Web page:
To Thine Own Self Be True

I have two older sisters – two brilliant, creative, beautiful, expressive and overshadowing older sisters.As the youngest, I came up behind them in school and had many of the same teachers. I endured them calling on me in class by “Jennifer” and “Ruth Anne” or being constantly compared to their talents, their schoolwork, and their grades.

This impacted my upbringing so much that for my college admissions essay I wrote about an interaction that my friend had:

One day, a friend of mine told me a story about having gone to see the school nurse. This particular nurse is the type who knows almost all the students and loves to talk. During the time Mary was in the office, she mentioned that she was friends with one of the “Wolfe Girls.” The nurse was delighted. She said, “Oh, yes! Ruth Anne is so wonderful. She’s so talented and smart and is a wonderful actress. And she dances so well!”

Mary said, “No, not her.”

And the nurse said, “Oh! Jennifer! She’s such a good piano player and she’s really wonderful, too, and…”

But Mary had to say, “No, not her either.”

“Then who are you friends with?” the nurse asked.

“Liz,” said Mary.


That she didn’t know who I was or any of the talents I possessed reinforced a belief that I had been secretly harboring – that who I was, wasn’t worthy of shouting out to the world. From my childish perspective, I thought that my brilliant sisters had already “found” themselves and knew where they were going in life. At that time, my main interest (and the one that distinguished me from them the most) was photography, and so I became a photography major.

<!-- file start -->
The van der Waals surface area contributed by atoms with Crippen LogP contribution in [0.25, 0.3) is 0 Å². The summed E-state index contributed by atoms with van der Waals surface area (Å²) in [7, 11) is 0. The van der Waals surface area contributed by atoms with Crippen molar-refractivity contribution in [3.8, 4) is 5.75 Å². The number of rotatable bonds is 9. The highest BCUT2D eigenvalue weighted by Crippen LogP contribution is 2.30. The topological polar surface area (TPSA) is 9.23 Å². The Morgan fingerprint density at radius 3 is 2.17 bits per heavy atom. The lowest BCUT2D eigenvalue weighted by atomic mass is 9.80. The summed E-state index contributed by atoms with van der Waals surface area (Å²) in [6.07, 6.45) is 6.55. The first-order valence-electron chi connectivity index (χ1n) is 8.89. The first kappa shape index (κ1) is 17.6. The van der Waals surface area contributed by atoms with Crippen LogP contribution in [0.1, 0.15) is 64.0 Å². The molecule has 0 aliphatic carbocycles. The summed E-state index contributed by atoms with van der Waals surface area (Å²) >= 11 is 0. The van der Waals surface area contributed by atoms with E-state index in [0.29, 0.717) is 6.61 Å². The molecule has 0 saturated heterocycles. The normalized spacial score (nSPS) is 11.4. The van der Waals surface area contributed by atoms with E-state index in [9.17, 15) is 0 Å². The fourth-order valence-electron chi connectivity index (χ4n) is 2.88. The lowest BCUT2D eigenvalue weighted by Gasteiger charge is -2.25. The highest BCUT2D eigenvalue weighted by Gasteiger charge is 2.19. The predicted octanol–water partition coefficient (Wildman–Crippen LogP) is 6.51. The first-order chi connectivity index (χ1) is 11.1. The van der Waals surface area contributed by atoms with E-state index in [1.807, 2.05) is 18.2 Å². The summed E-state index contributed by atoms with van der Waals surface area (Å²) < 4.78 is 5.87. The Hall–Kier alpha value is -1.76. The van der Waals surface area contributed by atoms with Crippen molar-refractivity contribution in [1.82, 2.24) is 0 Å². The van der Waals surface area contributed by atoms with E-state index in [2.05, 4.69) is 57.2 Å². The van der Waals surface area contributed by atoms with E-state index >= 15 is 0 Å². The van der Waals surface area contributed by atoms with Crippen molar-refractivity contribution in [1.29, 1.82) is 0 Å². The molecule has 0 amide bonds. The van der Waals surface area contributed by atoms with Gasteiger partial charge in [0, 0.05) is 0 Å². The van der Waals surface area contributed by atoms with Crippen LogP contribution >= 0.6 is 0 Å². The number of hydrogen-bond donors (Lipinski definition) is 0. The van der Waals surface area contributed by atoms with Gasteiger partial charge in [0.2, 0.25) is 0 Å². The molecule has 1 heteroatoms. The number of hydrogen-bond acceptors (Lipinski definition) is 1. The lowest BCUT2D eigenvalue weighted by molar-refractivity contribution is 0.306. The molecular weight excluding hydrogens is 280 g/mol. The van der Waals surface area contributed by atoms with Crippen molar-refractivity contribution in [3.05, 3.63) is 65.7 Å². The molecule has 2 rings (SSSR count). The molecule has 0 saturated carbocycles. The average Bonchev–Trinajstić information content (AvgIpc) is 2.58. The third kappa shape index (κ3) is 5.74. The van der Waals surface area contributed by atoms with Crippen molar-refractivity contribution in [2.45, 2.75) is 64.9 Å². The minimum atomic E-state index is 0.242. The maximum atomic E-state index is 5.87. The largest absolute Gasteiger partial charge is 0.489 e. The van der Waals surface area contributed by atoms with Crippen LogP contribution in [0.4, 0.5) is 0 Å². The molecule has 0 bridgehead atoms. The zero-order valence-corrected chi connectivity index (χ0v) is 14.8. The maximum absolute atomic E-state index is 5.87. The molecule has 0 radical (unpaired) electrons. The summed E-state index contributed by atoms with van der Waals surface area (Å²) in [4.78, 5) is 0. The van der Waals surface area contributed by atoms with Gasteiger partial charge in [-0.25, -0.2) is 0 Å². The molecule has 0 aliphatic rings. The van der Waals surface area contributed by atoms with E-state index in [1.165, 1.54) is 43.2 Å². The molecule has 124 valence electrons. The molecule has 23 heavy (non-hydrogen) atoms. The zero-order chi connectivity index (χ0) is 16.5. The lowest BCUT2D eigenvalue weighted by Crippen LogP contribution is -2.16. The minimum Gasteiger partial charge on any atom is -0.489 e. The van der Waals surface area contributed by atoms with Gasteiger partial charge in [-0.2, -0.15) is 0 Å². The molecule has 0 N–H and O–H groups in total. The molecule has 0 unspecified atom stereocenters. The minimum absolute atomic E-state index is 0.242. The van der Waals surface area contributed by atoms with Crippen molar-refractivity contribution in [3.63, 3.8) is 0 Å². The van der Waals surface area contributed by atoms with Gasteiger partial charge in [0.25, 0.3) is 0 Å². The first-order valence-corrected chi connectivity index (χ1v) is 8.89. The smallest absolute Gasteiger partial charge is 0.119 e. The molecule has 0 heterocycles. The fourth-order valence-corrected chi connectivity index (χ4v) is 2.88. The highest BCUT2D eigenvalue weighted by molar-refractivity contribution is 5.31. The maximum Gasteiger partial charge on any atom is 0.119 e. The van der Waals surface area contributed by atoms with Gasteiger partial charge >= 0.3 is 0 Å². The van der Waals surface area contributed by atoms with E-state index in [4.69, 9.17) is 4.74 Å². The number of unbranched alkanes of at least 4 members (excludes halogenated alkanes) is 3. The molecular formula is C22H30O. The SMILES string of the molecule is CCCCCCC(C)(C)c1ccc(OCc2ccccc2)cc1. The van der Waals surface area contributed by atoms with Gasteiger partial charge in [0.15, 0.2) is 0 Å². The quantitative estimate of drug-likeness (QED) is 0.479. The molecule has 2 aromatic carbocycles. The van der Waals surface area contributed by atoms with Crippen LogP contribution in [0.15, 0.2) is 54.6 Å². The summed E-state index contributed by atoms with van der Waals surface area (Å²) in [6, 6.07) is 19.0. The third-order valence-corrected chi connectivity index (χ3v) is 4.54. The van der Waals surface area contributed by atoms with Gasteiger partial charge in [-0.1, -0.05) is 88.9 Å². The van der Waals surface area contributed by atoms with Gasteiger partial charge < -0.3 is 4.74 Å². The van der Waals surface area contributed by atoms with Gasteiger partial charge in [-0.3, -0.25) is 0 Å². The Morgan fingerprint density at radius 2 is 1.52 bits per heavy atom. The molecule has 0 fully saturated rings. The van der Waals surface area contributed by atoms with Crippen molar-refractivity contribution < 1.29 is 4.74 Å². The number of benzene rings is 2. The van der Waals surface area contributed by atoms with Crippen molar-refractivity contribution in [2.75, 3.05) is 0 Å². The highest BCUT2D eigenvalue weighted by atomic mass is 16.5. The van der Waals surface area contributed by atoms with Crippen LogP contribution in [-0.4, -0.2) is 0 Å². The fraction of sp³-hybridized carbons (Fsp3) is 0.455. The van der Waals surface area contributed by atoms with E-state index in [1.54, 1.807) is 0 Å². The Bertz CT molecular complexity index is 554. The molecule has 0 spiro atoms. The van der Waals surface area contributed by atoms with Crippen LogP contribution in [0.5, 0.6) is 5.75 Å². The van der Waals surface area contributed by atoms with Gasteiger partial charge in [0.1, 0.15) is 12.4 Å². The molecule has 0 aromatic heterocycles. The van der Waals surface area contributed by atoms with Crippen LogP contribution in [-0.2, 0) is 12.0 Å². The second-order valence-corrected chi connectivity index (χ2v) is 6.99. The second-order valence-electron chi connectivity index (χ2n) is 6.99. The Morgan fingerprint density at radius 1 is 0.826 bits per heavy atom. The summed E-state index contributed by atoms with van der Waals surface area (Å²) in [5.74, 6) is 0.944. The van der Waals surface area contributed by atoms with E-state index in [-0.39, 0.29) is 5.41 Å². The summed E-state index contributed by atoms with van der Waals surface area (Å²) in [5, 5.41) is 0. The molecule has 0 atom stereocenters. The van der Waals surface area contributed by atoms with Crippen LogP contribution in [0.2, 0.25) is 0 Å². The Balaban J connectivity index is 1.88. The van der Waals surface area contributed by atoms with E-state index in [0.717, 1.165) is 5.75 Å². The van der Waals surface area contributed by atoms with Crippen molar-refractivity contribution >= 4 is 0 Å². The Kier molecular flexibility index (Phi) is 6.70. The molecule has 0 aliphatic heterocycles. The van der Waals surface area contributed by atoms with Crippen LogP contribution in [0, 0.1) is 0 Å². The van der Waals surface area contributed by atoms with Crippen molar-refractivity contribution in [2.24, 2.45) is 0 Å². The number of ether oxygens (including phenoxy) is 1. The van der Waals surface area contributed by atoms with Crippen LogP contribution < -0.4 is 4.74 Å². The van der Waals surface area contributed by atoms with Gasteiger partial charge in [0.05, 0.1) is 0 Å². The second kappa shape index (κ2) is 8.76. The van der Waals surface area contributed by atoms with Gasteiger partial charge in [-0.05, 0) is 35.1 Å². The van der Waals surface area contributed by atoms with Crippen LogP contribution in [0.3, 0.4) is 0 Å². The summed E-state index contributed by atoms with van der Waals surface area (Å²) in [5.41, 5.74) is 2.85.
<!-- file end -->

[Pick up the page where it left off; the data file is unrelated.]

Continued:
A common reason that people sign up to take my workshops or coach with me is to discover what they want to do. Perhaps they’ve been trudging along in life and have lost their spark. Maybe they thought they wanted to do something but now it doesn’t seem right. In some cases people have focused their entire lives on something they don’t even like because someone told them they should.

I’ve noticed there is a societal expectation that we should pick something we want to do from a very early age and pursue it by education and vocation. We love “experts” and success stories of people who “stuck with it” and “followed their life-long dreams.” When we show up in ways that are not consistent with what is expected of us, people question us. We are labeled as “flaky” and “undependable.” It is frowned upon to change mid-stream.

And if we do change, we call it a “midlife crisis” or say that we are “reinventing” ourselves. There is an expectation that we will have to start over in order to move forward. If we do know someone who is talented in many areas, we call them a “renaissance” man or woman. There’s an underlying expectation that we can only be good at one thing.

We love predictability and to that end, we expect certain behaviors from each other. When we start out in a “new” career, we are thought to be novices. We often have to go to great lengths establishing ourselves by working long hours or getting a new degree. Once we’ve established ourselves as one thing (in my case, a computer trainer) others view us as that thing, and the new thing (abundance coach) seems out of alignment of who they thought they knew.